Subject: Re: More licensing flames...
To: NetBSD-current Discussion List <>
From: Greg A. Woods <>
List: current-users
Date: 09/25/1998 01:05:43
[ On Tue, September 22, 1998 at 22:01:56 (-0700), Bill Studenmund wrote: ]
> Subject: Re: More licensing flames...
> So they've set boundries. You may be right that the boundries don't extend
> as far as the FSF believes, but they have given limits.

I've never disagreed with that.

Copyright licenses are all about waiving your rights under the copyright
laws.  You can, of course, put limits on when and where and who you
waive your rights to, but when you're clearly advocating that everyone
be able to have something of yours for free it's awfully hard to retract
your rights only in specific situations where the law might not even
understand or agree with the distinctions you're trying to make in order
to define those unique situations.

Here's one last example.  I think I've already made my point, so there's
no reason anyone still in this thread need read the following, but I
think it's a good little story and it's hopefully amusing enough to
entertain if not inform.

Let's say I'm going to write and publish books.  However I've got really
deep pockets and I'm going to give all my books away for free, and I'm
going to encourage people to copy them and give the copies away for free
(in fact I insist they give the copies away for free, or merely for the
cost of dupliction), and they can even annotate their copies with their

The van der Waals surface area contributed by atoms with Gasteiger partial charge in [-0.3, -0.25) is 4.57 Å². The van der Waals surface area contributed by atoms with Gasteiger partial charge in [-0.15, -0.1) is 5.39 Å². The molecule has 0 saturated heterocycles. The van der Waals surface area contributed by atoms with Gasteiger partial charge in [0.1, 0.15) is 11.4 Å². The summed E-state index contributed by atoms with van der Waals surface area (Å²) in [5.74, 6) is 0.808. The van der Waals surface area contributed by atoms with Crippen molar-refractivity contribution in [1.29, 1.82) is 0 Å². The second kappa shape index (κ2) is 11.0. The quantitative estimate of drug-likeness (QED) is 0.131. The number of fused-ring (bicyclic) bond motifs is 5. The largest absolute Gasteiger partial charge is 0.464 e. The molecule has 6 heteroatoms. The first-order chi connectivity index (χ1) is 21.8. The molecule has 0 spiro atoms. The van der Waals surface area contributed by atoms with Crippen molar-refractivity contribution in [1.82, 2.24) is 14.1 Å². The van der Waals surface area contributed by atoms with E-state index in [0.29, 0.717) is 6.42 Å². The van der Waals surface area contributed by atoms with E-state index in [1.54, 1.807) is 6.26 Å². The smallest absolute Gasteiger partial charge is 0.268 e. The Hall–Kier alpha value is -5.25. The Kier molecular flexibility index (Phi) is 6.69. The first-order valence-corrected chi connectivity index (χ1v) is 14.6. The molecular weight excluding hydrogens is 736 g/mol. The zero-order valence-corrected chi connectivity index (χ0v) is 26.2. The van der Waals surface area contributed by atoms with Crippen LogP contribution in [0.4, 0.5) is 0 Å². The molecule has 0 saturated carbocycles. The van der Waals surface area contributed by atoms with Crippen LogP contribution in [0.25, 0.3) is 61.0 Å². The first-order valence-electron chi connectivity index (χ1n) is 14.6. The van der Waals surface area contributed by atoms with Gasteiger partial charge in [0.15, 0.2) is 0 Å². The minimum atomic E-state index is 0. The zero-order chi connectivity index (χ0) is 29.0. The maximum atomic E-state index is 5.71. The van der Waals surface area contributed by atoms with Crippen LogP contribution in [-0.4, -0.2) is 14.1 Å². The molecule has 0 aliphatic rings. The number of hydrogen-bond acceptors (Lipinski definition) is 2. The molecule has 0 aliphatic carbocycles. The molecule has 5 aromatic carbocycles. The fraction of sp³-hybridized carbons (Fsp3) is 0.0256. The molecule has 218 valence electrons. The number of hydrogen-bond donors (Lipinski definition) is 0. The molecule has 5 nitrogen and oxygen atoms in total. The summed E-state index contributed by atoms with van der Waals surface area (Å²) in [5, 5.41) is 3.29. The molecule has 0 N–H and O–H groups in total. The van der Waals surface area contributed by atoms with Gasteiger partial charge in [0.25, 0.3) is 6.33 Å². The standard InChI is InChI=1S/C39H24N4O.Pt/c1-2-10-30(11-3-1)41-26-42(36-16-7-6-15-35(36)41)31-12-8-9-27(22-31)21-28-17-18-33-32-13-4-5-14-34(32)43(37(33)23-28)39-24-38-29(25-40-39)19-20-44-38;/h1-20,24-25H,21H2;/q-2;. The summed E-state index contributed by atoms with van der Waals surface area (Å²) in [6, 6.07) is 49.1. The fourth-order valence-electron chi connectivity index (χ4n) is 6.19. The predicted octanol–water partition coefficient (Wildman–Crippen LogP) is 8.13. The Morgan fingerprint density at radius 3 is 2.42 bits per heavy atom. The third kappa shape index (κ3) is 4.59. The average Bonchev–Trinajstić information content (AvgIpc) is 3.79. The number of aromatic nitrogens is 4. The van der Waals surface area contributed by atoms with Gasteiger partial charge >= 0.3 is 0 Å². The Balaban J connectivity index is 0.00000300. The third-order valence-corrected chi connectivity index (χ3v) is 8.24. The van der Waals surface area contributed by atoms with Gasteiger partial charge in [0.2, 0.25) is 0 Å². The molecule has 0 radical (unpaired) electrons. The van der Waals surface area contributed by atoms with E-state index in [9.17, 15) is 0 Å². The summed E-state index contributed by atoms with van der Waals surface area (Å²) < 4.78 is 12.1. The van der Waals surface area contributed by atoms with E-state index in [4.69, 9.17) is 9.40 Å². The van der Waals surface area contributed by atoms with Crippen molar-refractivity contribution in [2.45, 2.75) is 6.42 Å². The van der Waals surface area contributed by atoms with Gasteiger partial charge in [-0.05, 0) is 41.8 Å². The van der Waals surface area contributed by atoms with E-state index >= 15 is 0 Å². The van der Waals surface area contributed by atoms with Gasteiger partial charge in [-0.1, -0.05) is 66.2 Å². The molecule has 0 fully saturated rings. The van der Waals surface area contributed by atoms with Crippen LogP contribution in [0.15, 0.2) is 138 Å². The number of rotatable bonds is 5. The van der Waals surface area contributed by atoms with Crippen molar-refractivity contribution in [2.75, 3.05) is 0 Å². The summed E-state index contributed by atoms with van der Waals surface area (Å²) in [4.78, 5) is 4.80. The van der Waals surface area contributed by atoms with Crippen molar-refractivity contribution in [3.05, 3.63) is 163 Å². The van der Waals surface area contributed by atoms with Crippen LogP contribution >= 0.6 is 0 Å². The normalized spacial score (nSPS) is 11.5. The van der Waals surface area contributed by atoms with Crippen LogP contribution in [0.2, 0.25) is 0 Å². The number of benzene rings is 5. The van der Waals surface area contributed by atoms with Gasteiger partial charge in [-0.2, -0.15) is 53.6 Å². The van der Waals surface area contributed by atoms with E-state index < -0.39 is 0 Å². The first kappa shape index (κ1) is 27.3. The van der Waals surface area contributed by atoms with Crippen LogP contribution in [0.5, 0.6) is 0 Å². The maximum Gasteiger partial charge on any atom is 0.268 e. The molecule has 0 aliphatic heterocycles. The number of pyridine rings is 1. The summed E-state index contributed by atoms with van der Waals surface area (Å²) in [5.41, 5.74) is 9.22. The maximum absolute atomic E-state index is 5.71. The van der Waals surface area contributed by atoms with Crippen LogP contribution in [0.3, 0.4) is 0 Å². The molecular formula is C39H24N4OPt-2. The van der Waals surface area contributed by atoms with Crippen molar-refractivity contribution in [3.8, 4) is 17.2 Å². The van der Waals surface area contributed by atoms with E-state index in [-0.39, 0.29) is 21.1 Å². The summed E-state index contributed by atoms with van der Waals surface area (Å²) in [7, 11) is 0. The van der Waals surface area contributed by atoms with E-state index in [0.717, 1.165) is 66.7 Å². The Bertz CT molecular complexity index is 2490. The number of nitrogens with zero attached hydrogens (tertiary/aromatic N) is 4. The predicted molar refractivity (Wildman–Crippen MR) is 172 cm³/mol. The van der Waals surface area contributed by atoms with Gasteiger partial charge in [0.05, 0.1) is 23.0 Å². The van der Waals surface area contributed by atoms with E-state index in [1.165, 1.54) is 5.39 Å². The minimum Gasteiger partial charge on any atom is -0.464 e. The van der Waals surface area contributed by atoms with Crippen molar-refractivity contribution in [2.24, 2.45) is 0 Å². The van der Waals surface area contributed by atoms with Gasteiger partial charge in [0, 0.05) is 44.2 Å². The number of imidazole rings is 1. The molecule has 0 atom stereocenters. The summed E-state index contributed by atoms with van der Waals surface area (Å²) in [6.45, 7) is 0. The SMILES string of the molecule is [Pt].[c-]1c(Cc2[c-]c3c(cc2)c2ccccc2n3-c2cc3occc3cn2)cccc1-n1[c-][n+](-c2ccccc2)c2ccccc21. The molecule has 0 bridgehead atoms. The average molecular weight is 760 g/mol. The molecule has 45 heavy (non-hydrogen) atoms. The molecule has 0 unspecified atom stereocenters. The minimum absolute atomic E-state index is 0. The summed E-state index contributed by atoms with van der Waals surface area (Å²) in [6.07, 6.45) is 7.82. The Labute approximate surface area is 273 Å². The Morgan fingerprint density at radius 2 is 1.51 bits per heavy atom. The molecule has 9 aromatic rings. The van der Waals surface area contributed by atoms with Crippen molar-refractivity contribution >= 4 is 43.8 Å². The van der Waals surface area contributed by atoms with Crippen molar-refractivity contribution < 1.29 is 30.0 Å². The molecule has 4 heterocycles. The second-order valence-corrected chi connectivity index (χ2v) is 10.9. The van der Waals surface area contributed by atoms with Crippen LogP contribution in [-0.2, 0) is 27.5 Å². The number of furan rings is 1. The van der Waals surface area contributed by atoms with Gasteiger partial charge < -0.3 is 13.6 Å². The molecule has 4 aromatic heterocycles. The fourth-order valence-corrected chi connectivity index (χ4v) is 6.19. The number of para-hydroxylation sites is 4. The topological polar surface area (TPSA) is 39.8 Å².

own comments and give away copies of the annotated version for free (or
cost of duplication) too.  UNLESS they happen to write their own books.
In that case they can't give away copies of my book unless they also
give away their own books under the same terms that I give away my

It's not a perfect analogy (I didn't try to work in the concept of
object code or linking), but the effect is the same.

In keeping with my analogy let's say I'm now a publisher of non-free
books and a violator of a copyright like the one above, and I'm asked to
defend my actions to a judge.  I'll say: well your Honour, I'm a law
abiding business man.  I employ dozens of people in this community, I
pay my taxes, and it just so happens that I really like that free book
too, and I really want to include it in my collection because I think my
customers should have a copy of it.  I don't charge any money to my
customers for that book.  Why should my customers not have copies of
that book if I can give it to them?  Why should they have to wait for
some other schmuck to give them a copy?  Perhaps they don't even know
the contestant and wouldn't know he's got a free book for them unless I
were to be the one to give them the free copy they deserve?

I'm pretty sure the judge would say: well, I see your point.  The
contestant is, after all, trying to spread his book around for free and
makes every effort to do so.  I see no reason why you should not also be
able to give away copies of his book as well, since if he knew who your
customers were (which he cannot because you keep you customer list as a
trade secret), he could give them all free copies at his own expense
anyway.  You're simply saving him that expense while at the same time
spreading his good word.  Case dismissed.

							Greg A. Woods

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